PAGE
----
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Goodbye to the Scott Brown Era

The blue state Tea Party was short—and traumatic

Alex Wong/Getty Images

Well, now we know: the Scott Brown Era lasted almost exactly three years, from January 2010, when he upset Martha Coakley to win the “Kennedy seat,” and thereby robbed the Democrats of their filibuster-proof Senate majority, imperiled and greatly complicated the prospects for passing Obamacare, and set the stage for the Republican wave the following fall. It ended today, with the surprising word that Brown would not run for the state’s other Senate seat, vacated by John Kerry’s move to be Secretary of State.

And yes, it was an era unto itself. Nobody symbolized better than Scott Brown the dismay and anxiety that beset Democrats and liberals a year or so into Barack Obama’s presidency and has only recently started to lift, following his reelection. It is hard, even now, to overstate the shock of the victory by this back-bench state senator, a former nude Cosmo center-fold who had dared to mock the whole notion of a “Kennedy seat” in his debate against Coakley, who so brazenly flaunted an anti-intellectual, regular-guy shtick in a state that had prided itself on the caliber of its political elites.

The Tea Party in Massachusetts! Never mind that Brown’s late surge was driven more by a flood of Wall Street dollars than by tea-partier pluck; never mind that Candidate Coakley embodied the worst sort of upper-crust establishment-pol complacency. No, if Scott Brown had won in Massachusetts, then bad things surely lay ahead. And of course they did: a Democratic wipe-out in November 2010, the effects of which will be felt for the next decade to come in Congress and state legislatures, thanks to the wonders of decennial redistricting.

The surest sign of how deeply Brown’s win had cut was the recurrence of Democratic anxiety over Kerry’s aspirations to become secretary of state. Was the White House so foolhardy, went the cry, to create another opening in Massachusetts for the diabolical Scott Brown to seize? From the start, this panic struck me as somewhat overdone. First of all, Brown had just lost his seat, to a candidate who, while extraordinarily well-funded, had not exactly had the smoothest debut on the campaign trail. Yes, a special election would be different—with lower turnout among the Democratic base that came out in droves for the presidential election. What was overlooked by the worrywarts, though, was that the circumstances would also almost surely be different than they had been in the last special election, which arrived just as unease over Obama and the lousy economic recovery was starting to crescendo, and which, crucially, was set up to be such a perfect way to deliver a symbolic and consequential rebuke.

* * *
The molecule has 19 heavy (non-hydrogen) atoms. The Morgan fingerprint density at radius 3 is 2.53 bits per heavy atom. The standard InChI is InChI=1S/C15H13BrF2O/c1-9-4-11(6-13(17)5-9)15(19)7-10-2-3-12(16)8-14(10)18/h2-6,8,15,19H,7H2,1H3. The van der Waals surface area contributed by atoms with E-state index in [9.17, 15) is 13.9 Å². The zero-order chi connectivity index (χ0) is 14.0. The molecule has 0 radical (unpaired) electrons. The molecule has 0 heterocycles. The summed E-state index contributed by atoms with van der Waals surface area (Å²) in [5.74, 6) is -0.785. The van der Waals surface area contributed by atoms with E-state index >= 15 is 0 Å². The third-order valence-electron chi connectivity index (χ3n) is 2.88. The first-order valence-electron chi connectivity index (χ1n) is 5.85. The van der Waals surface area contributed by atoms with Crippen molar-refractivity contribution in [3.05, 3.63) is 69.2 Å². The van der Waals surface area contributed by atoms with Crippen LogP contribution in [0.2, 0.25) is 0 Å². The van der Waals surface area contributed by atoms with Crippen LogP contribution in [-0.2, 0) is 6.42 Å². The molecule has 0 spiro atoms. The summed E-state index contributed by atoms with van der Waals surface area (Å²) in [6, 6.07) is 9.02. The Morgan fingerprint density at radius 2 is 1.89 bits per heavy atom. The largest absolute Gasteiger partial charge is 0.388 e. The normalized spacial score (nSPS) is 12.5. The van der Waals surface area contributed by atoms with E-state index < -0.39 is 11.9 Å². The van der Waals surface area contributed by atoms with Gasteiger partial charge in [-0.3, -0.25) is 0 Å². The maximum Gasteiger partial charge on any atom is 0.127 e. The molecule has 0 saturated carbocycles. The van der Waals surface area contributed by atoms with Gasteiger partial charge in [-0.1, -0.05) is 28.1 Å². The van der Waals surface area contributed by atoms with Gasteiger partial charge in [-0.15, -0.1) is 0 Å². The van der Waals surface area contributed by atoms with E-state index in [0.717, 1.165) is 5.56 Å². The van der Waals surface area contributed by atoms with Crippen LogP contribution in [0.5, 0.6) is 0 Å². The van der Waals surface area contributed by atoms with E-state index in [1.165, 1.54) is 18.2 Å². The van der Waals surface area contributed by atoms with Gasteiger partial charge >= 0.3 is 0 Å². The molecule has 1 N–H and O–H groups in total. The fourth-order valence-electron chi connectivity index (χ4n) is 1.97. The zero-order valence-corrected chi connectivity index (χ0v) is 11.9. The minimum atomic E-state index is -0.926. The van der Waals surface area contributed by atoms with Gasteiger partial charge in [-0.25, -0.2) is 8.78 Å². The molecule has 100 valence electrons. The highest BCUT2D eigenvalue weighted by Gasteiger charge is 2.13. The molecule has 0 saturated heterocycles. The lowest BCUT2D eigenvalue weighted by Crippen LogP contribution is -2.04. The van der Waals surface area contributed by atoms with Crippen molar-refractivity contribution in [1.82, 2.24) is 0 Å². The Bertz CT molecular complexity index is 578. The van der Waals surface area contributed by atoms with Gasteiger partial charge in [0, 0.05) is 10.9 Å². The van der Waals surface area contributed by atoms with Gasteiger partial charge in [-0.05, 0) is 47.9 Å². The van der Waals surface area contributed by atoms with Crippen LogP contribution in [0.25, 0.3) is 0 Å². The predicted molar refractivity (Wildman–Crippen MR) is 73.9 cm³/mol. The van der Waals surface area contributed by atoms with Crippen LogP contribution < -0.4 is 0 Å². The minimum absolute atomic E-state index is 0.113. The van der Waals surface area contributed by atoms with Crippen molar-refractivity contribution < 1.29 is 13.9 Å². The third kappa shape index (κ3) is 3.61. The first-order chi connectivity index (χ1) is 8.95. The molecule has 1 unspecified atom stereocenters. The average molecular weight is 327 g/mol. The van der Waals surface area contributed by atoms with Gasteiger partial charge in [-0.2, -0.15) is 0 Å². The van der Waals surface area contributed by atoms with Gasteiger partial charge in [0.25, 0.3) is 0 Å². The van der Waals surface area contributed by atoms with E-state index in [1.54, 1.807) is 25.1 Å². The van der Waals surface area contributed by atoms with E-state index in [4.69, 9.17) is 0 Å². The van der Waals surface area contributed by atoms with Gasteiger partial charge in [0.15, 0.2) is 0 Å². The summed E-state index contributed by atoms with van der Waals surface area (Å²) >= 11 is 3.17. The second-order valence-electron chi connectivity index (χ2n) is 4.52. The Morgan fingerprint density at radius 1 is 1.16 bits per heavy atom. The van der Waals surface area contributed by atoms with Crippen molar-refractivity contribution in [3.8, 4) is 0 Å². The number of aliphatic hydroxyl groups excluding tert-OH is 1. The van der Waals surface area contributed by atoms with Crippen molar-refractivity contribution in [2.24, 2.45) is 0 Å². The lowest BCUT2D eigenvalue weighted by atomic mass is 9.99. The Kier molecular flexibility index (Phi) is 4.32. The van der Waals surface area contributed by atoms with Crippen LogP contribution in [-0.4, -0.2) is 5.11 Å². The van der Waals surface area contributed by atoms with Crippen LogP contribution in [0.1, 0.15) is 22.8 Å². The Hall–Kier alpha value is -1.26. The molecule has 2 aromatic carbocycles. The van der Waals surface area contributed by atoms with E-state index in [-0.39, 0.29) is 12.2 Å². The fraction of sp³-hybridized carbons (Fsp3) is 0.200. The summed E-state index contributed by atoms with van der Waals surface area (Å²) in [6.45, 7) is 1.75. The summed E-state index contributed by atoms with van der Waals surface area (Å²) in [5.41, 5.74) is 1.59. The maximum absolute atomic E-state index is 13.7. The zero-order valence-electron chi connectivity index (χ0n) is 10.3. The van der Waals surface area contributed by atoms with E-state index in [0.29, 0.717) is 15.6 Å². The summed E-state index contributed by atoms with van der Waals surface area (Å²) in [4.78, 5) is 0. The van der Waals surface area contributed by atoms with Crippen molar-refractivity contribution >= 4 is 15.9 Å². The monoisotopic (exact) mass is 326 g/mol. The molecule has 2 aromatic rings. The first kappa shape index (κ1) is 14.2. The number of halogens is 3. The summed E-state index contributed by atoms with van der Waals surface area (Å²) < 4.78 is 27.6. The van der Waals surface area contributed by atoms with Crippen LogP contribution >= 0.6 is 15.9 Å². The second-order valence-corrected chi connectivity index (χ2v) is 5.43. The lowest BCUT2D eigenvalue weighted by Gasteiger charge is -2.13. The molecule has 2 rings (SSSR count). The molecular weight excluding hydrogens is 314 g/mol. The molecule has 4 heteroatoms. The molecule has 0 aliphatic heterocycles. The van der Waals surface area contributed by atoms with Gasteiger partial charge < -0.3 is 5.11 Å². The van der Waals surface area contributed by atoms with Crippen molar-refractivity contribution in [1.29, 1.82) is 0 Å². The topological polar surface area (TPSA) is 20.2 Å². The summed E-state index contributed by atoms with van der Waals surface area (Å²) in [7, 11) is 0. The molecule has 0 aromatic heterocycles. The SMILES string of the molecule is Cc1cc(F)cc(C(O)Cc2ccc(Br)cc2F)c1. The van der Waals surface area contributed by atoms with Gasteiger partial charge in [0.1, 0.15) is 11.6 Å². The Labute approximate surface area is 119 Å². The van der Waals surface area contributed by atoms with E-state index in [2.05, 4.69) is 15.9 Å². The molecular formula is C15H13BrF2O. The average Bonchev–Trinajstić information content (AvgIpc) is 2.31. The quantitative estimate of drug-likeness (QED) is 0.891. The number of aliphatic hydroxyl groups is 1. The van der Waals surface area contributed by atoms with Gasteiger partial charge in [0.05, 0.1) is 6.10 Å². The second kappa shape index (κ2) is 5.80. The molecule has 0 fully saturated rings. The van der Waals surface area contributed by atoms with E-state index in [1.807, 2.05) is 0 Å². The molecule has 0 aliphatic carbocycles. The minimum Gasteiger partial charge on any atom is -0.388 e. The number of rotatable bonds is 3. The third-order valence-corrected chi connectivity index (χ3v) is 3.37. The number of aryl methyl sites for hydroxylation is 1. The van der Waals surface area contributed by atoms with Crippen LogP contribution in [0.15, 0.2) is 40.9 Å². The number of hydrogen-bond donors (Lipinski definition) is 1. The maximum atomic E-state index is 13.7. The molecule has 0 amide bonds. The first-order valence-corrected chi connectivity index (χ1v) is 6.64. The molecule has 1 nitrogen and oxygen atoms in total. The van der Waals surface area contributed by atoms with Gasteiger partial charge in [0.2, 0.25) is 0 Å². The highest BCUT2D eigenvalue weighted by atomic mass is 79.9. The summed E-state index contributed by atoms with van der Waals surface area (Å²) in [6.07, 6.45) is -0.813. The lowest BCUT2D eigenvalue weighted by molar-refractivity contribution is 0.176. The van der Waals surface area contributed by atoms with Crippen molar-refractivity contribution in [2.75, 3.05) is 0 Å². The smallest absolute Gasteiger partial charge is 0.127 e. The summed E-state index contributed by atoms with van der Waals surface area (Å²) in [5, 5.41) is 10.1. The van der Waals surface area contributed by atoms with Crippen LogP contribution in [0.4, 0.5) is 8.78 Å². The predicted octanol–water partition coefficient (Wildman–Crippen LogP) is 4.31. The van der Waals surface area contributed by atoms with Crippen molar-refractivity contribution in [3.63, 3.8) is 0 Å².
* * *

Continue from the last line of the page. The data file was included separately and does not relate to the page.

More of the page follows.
This will not be the case for the special election this June, even if things turn somewhat against Obama in the months ahead and even if the Democratic nominee (so far, Reps. Ed Markey and Stephen Lynch are vying for the spot) turns out to be less than scintillating. Times, quite simply, have changed. Not only did Obama win reelection, but it is the other party that is now on the wrong side of the general public mood on any number of issues, from the fiscal morass to guns. Democrats should never have worried so much about having to defend an open seat in a state where Obama won 61 percent against the state’s former governor. A longtime senator with a yen for being secretary of state should have been able to put himself forward for that without setting liberal alarm bells ringing about the fate of the seat he would leave open.

But that was the extent of the trauma caused by Scott Brown, and it’s only now, with his exit from the national scene—for a run for governor, or to cash in on his Dodd-Frank favor-currying for Massachusetts financial giants, or who knows what elsethat traumatized Democrats can rest assured that it’s finally done with. It’s safe. The black GMC Canyon pick-up has left the building. You can come out now.

Follow me on Twitter @AlecMacGillis